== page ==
7. Mode: Controls the behavior of the “Drag” control as well as how it responds to control voltage. There are 8 different modes:
    • Linear – smooth, un-quantized response over the operating range
    • Linear with Slew – Smooth, un-quantized response over the entire operating range, but with a musical slew that is reminiscent of turning the varispeed knob on a vintage British tape delay. The “Drag” will lag behind the knob or cv changes, but then quickly catch up
    • Linear Volt/Octave – Smooth and un-quantized, yet scaled to align with the 1V/octave curve to allow melodic modulation of audio in the buffer, or control the frequency of self-oscillation like a voltage controlled oscillator
    • Chromatic Scale – Quantized 1V/octave to the chromatic scale
    • Major Scale – Quantized 1V/octave to the major scale
    • Minor Scale – Quantized 1V/octave to the minor scale
    • Pentatonic Scale – Quantized 1V/octave to the pentatonic scale
    • Octaves and Fifths – Quantized 1V/octave to omit all but octaves and fifths
    • Octaves – Quantized 1V/octave to omit all but octaves

    8. Diffuse: Smooths and diffuses the delay repeats. Sharper transients with more attack counter clockwise, more ambient, reverb-like and washy as you turn it clockwise.
    9. Length: Controls the decay length of the reverb.
    10. Mode LED: Visually indicates the current mode.
    11. Drag CV Inverting Attenuator: Attenuates or inverts the incoming CV. The CV is at unity gain when the attenuator is fully-clockwise, inverted when it is fully-counterclockwise and the CV is completely attenuated when the attenuator is in the 12 o’clock position.
    12. Mode CV Inverting Attenuator: Attenuates or inverts the incoming CV. The CV is at unity gain when the attenuator is fully-clockwise, inverted when it is fully-counterclockwise and the CV is completely attenuated when the attenuator is in the 12 o’clock position.
    13. Diffuse CV Inverting Attenuator: Attenuates or inverts the incoming CV. The CV is at unity gain when the attenuator is fully-clockwise, inverted when it is fully-counterclockwise and the CV is completely attenuated when the attenuator is in the 12 o’clock position.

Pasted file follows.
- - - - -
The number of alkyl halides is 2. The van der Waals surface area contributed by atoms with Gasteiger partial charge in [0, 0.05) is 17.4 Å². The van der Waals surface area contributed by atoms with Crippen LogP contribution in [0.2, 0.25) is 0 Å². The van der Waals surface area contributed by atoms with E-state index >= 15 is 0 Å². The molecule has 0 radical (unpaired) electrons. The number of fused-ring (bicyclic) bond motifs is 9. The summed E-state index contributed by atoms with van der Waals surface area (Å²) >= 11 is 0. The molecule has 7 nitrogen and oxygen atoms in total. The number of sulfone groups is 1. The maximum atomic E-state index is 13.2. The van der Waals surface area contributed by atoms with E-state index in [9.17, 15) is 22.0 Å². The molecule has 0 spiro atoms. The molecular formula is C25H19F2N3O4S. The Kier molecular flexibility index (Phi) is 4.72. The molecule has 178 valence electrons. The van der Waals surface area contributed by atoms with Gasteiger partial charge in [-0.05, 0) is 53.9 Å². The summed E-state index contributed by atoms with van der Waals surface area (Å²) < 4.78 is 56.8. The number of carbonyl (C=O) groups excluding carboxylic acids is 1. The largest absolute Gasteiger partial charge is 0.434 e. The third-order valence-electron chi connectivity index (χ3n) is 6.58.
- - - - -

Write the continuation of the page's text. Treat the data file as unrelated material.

14. Length CV Inverting Attenuator: Attenuates or inverts the incoming CV. The CV is at unity gain when the attenuator is fully-clockwise, inverted when it is fully-counterclockwise and the CV is completely attenuated when the attenuator is in the 12 o’clock position.
    15. Drag CV Input: Allows modulation of the “Drag” control using external CV.
    16. Mode CV Input: Allows modulation of the “Mode” control using external CV.
    17. Diffuse CV Input: Allows modulation of the “Diffuse” control using external CV.
    18. Length CV Input: Allows modulation of the “Length” control using external CV.
    19. Audio Input: Accepts audio signals ranging from instrument-level to modular-level, using the “Input” knob to adjust the level.
    20. Reflect Send: Allows external patching and processing of the “Reflect” feedback path. Patching from this output does not interrupt the internal feedback path.
    21. Reflect Return: Allows return of the externally patched and processed “Reflect” feedback path. Also, it can be used as an additional audio input if you wish to forego the feedback. The “Reflect” knob acts as an attenuator for the audio that is patched to this input. Please note that processing of the “Reflect” feedback path can easily result in self-oscillation when processing with effects such as distortion or a resonant filter. The Reflect knob can be used to compensate for this factor. Patching a cable to this input will disconnect the internal feedback path, but the “Reflect Send” will still be active.
    22. Audio Output